[extropy-chat] Religion: A discussion
brentn at freeshell.org
Thu Feb 12 01:59:23 UTC 2004
(2/11/04 14:53) Mike Lorrey <mlorrey at yahoo.com> wrote:
>--- Brent Neal <brentn at freeshell.org> wrote:
>> (2/11/04 8:10) Mike Lorrey <mlorrey at yahoo.com> wrote:
>The Church's acceptance of evolution has also been personally confirmed
>to me by the 2nd in command of the La Sallette Order, who works at the
>Vatican, and is a personal friend.
>> 2) UUA is -not- Christian, as I stated before,
>>From the UUA website:
I'm glad you looked this up, since its the brochure that I have sitting in front of me.
>No, Unitarian Universalists are not Christian, if by Christian you mean
>those who think that acceptance of any creedal belief whatsoever is
>necessary for salvation. Unitarian Universalist Christians are
>considered heretics by those orthodox Christians who claim none but
>Christians are "saved." (Fortunately, not all the orthodox make that
This is the important statement about the UU faith here. They, as a group, are -not- Christian, as the atheist and neopagan UUs at my church here in Asheville will heartily confirm. -Some- UUs hold belief in Jesus Christ as Savior, which is the fundamental definition of what a Christian is. But the UUA, does not espouse that doctrine.
>Yes, Unitarian Universalists are Christian in the sense that both
>Unitarian and Universalist history are part of Christian history. Our
>core principles and practices were first articulated and established by
>liberal Christians. "
This statement only says that the history of the Church is in the tradition of liberal Christianity. It makes no statement about their -current- doctrine.
>> the Anglican
>> church has -not- endorsed evolution, which I know because I -was-
>> Anglican before I left.
>The Anglican Church website does not make any statements on evolution.
>However the following link has this to say about evolution and
>christianity in general:
That's right, it doesn't, because just as the Anglican church is currently divided over the issue of ordaining homosexuals, they are divided over Creationism. Unfortunately, the Church lacks the spine to confront the fundamentalists in their midst on this issue, just as it took the acts of Fr. Robinson to force them to confront those same recidivists on the topic of ordaining homosexuals.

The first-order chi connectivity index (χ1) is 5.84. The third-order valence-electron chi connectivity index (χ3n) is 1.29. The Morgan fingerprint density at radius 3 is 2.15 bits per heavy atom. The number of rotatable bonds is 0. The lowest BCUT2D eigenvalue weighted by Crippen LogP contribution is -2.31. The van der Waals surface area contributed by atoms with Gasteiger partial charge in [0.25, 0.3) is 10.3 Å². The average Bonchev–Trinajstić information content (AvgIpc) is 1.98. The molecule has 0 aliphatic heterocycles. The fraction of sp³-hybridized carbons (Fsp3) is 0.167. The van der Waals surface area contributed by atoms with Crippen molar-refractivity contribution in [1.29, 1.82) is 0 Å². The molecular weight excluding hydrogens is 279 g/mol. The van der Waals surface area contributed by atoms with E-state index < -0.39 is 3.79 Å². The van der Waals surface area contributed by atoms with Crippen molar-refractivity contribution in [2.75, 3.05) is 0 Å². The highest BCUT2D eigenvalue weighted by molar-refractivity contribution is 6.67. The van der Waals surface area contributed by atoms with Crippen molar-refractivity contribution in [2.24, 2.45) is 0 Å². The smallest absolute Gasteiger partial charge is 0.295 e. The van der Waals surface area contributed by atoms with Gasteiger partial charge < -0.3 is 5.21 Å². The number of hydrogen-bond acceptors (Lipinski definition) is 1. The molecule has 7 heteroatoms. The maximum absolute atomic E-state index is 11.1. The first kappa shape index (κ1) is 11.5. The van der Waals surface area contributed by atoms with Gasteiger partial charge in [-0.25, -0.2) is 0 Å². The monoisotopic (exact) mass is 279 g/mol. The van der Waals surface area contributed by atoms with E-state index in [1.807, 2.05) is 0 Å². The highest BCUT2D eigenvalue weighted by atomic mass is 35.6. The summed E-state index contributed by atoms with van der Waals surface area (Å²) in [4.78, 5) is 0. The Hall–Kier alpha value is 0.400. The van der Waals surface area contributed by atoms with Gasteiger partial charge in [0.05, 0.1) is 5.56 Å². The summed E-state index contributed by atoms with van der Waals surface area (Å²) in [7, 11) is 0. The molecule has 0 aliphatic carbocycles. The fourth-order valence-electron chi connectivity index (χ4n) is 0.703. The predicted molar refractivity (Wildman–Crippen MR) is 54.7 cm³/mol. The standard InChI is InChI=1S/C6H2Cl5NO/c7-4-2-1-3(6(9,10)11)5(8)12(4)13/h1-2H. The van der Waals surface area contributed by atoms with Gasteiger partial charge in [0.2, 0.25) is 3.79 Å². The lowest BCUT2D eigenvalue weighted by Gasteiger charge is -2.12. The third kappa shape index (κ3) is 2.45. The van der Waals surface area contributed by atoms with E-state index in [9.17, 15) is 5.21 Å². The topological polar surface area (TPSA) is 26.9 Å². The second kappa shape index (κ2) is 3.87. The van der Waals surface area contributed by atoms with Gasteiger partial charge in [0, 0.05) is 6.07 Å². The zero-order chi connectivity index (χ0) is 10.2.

I will also point out that the Episcopal Church, i.e. the branch of the Anglican communion in America has schismed in the past century over such issues, one such being over the ordination of women (as well as other attendant issues related to the revision of their prayer book). The other was when a conservative wing of the Episcopal Church separated to form the Charismatic Episcopal Church. Apparently the more orthodox bishops thought speaking in tongues was somewhat declasse. :P
Mike, I think the problem between our viewpoints has something to do with cultural influence. You're up in New Hampshire, where the populace tends to be a bit better educated and a bit less religiously conservative, while I'm down in the Bible Belt, where people still think that "if the King James version was good enough for the Apostle Paul, its good enough for me." :P
Geek of all Trades
"Specialization is for insects" -- Robert A. Heinlein
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